In the 1987 documentary Eyes on the Prize about the U.S. Civil Rights Movement, there was a birthday party scene in which Dr. Martin Luther King Jr.'s discouragement began to lift. After its initial release, the film was unavailable for sale or broadcast for many years because of the cost of clearing many copyrights, of which "Happy Birthday to You" was one. Grants in 2005 for copyright clearances allowed PBS to rebroadcast the film as recently as February 2008.
The split screen library view allows you to pull out a panel from the left side tab in order to view all your files and saved work. It makes it easier to click on the design you want to work with and drag the object into your workspace. This feature alone is a huge timesaver. I can’t tell you how much time I’ve wasted switching in and out of the workspace to retrieve a file or pattern. It would get pretty annoying trying to get a design done and then get bogged down by this back and forth feature. This gets a 5 star rating from me.
These next two features are for the Silhouette Studio Designer Edition. I love this feature. There are so many times I want to access an object within several tightly spaced objects and using the rectangle or ellipse selection tool is an exercise in frustration. The flexibility this feature allows in selecting objects is so awesome. This feature gets a 5 star rating.
I priced the Plan, Do, Review kit at $10 - much more than any printable price I had listed before. This was a significant baby step because I was learning that a comprehensive collection of printables was something that I could not only charge MORE for, but it was also something that would SELL BETTER. As that kit started to sell more than any of my other "cheap" printables, I realized that people were a lot more excited to buy my $10 product than they were to buy my $2 or $3 products. Somehow I thought that my cheaper stuff would sell faster. I was wrong and in December 2014, because of that $10 kit, I made $254.50 in sales in that one month, which was so exciting for me since I had only made $186.00 the previous 12 months combined!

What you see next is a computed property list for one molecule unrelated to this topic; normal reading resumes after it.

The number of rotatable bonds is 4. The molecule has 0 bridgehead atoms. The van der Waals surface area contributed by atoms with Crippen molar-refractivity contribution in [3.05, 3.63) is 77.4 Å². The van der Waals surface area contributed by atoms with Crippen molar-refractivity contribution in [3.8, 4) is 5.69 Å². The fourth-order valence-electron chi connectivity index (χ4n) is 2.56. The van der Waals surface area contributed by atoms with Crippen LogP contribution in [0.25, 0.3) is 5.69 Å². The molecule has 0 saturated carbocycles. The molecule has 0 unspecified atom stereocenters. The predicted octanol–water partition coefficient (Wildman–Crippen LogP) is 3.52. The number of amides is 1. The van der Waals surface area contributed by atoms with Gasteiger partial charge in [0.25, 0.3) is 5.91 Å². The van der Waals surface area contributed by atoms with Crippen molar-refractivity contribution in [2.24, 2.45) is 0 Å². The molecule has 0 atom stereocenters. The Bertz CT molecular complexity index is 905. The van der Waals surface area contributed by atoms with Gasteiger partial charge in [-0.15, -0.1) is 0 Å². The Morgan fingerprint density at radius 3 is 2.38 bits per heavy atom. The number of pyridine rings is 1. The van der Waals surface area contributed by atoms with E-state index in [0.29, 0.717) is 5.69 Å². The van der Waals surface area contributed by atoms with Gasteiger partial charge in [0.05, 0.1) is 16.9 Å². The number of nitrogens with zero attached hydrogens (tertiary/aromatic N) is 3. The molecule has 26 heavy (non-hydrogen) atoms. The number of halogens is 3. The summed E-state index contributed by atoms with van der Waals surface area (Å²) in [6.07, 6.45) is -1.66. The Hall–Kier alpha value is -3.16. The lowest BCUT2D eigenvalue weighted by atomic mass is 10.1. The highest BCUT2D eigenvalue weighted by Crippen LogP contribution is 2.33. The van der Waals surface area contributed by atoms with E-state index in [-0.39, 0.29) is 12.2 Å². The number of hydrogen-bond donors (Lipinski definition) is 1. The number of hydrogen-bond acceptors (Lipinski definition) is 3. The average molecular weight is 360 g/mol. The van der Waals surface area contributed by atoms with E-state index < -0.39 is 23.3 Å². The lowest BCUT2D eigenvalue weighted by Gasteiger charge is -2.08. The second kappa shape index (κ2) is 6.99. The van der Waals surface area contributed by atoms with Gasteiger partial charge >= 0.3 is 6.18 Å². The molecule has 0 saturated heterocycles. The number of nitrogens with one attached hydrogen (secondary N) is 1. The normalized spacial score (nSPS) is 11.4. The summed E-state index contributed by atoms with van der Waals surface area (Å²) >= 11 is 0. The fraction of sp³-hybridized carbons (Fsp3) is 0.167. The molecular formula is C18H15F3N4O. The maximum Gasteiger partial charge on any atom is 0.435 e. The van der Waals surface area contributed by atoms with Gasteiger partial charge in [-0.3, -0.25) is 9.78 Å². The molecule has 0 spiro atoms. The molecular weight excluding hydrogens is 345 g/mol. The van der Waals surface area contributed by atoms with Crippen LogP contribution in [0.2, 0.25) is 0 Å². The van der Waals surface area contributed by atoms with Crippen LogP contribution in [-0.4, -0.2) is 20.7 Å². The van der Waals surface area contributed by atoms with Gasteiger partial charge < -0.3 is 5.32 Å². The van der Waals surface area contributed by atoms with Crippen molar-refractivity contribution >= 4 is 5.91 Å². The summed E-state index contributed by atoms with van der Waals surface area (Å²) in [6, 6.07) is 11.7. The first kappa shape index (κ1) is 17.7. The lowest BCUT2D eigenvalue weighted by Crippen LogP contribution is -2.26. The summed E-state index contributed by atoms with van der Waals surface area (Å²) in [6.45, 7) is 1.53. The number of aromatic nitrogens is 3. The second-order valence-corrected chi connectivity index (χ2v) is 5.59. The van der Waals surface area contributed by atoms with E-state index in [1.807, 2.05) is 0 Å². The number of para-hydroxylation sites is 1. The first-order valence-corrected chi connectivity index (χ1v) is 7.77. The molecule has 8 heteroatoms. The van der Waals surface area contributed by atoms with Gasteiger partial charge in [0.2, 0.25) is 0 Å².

As with editing tools, Macs have built-in sharing features you can access through your Apple account. When you save a file to your computer, you can use Finder to connect to social media or iCloud and share your projects from there. Because of this, most Mac greeting card applications don’t include features that let you share your finished cards to social media directly from the software.
Still, if you prefer to use your own photos and images and want to create quarter- or half-fold cards, Greeting Box may be a good fit. Since Greeting Box doesn’t have photo editing tools, you need to use another application, such as Apple’s Photos, to correct red-eye and crop images before you upload them. Once the images are in the software, you can only drag, layer, rotate and reverse them. There’s also a transparency option, but compared to Hallmark Card Studio’s design suite, which includes more effects and filters, Greeting Box’s tools are very basic. This program’s biggest benefit is its price – it only costs $9.99. Other greeting cards programs cost between $40.00 and $50.00. Our best pick, Canva, is a subscription service with a fee that, over time, can make it cost even more. While Canva has a limited free version, it can be frustrating to only have access to some of the features and graphics, and Greeting Box gives you full access with your initial download. Also, you can order more clip art directly from Greeting Box for a few extra dollars.